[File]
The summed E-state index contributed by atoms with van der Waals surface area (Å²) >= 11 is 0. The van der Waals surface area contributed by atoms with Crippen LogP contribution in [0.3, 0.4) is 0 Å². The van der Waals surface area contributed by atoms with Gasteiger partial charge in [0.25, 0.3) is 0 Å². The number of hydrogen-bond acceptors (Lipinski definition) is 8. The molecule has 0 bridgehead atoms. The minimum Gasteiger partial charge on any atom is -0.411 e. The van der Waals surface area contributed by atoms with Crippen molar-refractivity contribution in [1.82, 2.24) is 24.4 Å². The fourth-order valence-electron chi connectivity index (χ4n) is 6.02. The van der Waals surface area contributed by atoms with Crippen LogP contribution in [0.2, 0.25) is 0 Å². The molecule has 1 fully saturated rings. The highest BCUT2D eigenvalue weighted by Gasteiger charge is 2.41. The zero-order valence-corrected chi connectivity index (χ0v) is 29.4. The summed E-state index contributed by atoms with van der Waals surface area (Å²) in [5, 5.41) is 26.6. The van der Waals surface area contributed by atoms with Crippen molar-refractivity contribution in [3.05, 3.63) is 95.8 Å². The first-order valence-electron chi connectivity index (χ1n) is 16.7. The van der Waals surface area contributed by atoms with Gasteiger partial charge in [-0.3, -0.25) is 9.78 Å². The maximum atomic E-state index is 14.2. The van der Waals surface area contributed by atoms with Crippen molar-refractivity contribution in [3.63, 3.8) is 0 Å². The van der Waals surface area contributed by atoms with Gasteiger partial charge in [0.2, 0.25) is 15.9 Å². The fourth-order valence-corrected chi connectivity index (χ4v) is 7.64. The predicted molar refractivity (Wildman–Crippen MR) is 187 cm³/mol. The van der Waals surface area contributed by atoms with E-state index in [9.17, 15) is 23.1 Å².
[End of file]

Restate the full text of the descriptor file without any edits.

The summed E-state index contributed by atoms with van der Waals surface area (Å²) >= 11 is 0. The van der Waals surface area contributed by atoms with Crippen LogP contribution in [0.3, 0.4) is 0 Å². The van der Waals surface area contributed by atoms with Gasteiger partial charge in [0.25, 0.3) is 0 Å². The number of hydrogen-bond acceptors (Lipinski definition) is 8. The molecule has 0 bridgehead atoms. The minimum Gasteiger partial charge on any atom is -0.411 e. The van der Waals surface area contributed by atoms with Crippen molar-refractivity contribution in [1.82, 2.24) is 24.4 Å². The fourth-order valence-electron chi connectivity index (χ4n) is 6.02. The van der Waals surface area contributed by atoms with Crippen LogP contribution in [0.2, 0.25) is 0 Å². The molecule has 1 fully saturated rings. The highest BCUT2D eigenvalue weighted by Gasteiger charge is 2.41. The zero-order valence-corrected chi connectivity index (χ0v) is 29.4. The summed E-state index contributed by atoms with van der Waals surface area (Å²) in [5, 5.41) is 26.6. The van der Waals surface area contributed by atoms with Crippen molar-refractivity contribution in [3.05, 3.63) is 95.8 Å². The first-order valence-electron chi connectivity index (χ1n) is 16.7. The van der Waals surface area contributed by atoms with Gasteiger partial charge in [-0.3, -0.25) is 9.78 Å². The maximum atomic E-state index is 14.2. The van der Waals surface area contributed by atoms with Crippen molar-refractivity contribution in [3.63, 3.8) is 0 Å². The van der Waals surface area contributed by atoms with Gasteiger partial charge in [0.2, 0.25) is 15.9 Å². The fourth-order valence-corrected chi connectivity index (χ4v) is 7.64. The predicted molar refractivity (Wildman–Crippen MR) is 187 cm³/mol. The van der Waals surface area contributed by atoms with E-state index in [9.17, 15) is 23.1 Å².